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This didn’t happen all at once. It has been a gradual decline from our idealistic beginning last September of “This is the year we organize, accomplish, and clean all of the things!” to the October reality of “Wow this is really hard” to January’s “Well, maybe we can catch up on the weekends” to the present reality of “HOLY SHIT.”

But I am done with that mess now. See also: the signing of reading logs, the reading of important papers, the forcing my children to take showers, and the packing of nutritious lunches. DONE. As in checked out. The end is finally in sight, and I have blissfully, with a manic grin on my face, taken my foot off of the gas pedal. I’m coasting through, just hoping we stay alive through the next few weeks.

With the way the kids are acting, even that is going to be a challenge.

When I was growing up, there were all these dogs who lived on my street. Every warm evening, one would start howling and then it was like some dog-signal went out and all of the dogs in the neighborhood were howling at once and it was loud and weird and a little funny and a little scary all at the same time. I am reminded of that now when we pull in the driveway after school, and my kids let out squeals and warrior whoops and try to jump out of the still-moving vehicle. The other kids in the neighborhood run alongside the car, all of them seemingly drawn by some deep instinctive need to discard coats and shoes and backpacks and lunch boxes in their wake and hoot and holler and roll around in the mud, chasing each other with weapons fashioned out of popsicles sticks and half-done homework.

Which in and of itself would be enough. Except that suddenly, it’s baseball time because our lives have become one long little league game that apparently goes on and on, every day of every week, for the rest of eternity. There are only small breaks thrown in to fill up on nitrates and red dye from the concession stand and then we come home to track that red baseball dirt around the house and onto the sheets and then everyone is tucked into their beds and finally falls asleep.

HA! Kidding! No one falls asleep ever. They sneak out of their rooms to get in some last minute Popsicles and sibling-beatings, and are selfishly unconcerned with the fact that we live in an old house where the floor creaks under every step. My last nerve spontaneously combusts and I forget it’s open window season while I yell GO TO BED REALLY I MEAN IN BED BED BED BED NOW because it’s almost summer and full sentences are for September.

“Wear something of your sister’s,” I tell the six-year-old.

“Too big,” she says.

“Your brother’s then.”

“Too little.”

“Just. Wear. Something,” I say, and this is how we get her to school in last year’s too-small Elsa Halloween costume. I contemplate sending in a note of explanation to her teacher but that would involve opening her backpack, which I have sworn off of. Besides, if there is anyone more done this time of year than moms it’s teachers. I doubt the teacher will even notice the Elsa dress in her I-have-been-doing-this-for-ten-months-for-the-love-of-god-let-it-end-soon haze, and if she does I hope it’s with a nod of solidarity and understanding. Because June.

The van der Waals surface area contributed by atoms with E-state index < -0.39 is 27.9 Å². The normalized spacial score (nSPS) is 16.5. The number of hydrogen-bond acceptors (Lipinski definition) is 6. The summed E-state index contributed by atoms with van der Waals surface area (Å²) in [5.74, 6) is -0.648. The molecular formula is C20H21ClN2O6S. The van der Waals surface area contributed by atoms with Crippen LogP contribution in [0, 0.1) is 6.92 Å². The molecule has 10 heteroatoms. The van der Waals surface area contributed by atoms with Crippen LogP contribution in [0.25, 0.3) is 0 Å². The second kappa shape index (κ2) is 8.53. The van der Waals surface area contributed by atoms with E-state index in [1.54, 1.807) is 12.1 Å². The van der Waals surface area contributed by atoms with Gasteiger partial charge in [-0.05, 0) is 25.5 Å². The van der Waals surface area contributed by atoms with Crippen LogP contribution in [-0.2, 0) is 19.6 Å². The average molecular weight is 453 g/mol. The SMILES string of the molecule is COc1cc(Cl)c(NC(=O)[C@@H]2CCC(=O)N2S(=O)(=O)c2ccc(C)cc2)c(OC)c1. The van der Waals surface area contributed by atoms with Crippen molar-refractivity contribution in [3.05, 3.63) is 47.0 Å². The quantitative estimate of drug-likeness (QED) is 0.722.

Besides, the six-year-old is mostly thrilled with being at school in a costume. “When do I have to go back to wearing pants?” she asks me.

“September,” I say. “We’ll try again in September.”

Eh, at least it’s warm out.

5 Reasons Kids Shouldn't Hold You Back From Traveling

It’s unfortunate so many parents and parents-to-be feel that once they have children, their traveling days are over. It could be just the beginning.

When I became pregnant with my first child, I heard over and over again how my wanderlust ways would have to come to an end. I knew that my love for travel would not subside once my daughter was born and I would find a way to continue traveling with her in tow, and I did!

It’s unfortunate that so many parents and parents-to-be feel that once they have children, their traveling days are over. I promise that they don’t have to end and there are great things that come along with traveling with kids.

Here are some reasons I travel with my kids and some good changes I’ve experienced since doing so.

You are forced to slow down and notice the small things

The biggest change I noticed on my first trip with my oldest daughter was that I wasn’t moving as fast as I usually did. At first, I was a little annoyed. I wanted to get out and see as much as possible; I had a checklist and needed to cross everything off. I soon realized a lot of my travel was exactly that, just checking things off my list but not really taking it in.

Because I couldn’t move as fast with my daughter I started traveling deeper. Furthermore, because of her vantage point, she sees things I don’t and is always pointing them out to me. An example was when we were on the beach in Phuket, my youngest was crawling in the sand and noticed some baby crabs walking along the shoreline. We would have totally missed this had she not pointed it out. My oldest and I definitely enjoyed watching them go in and out of their shells.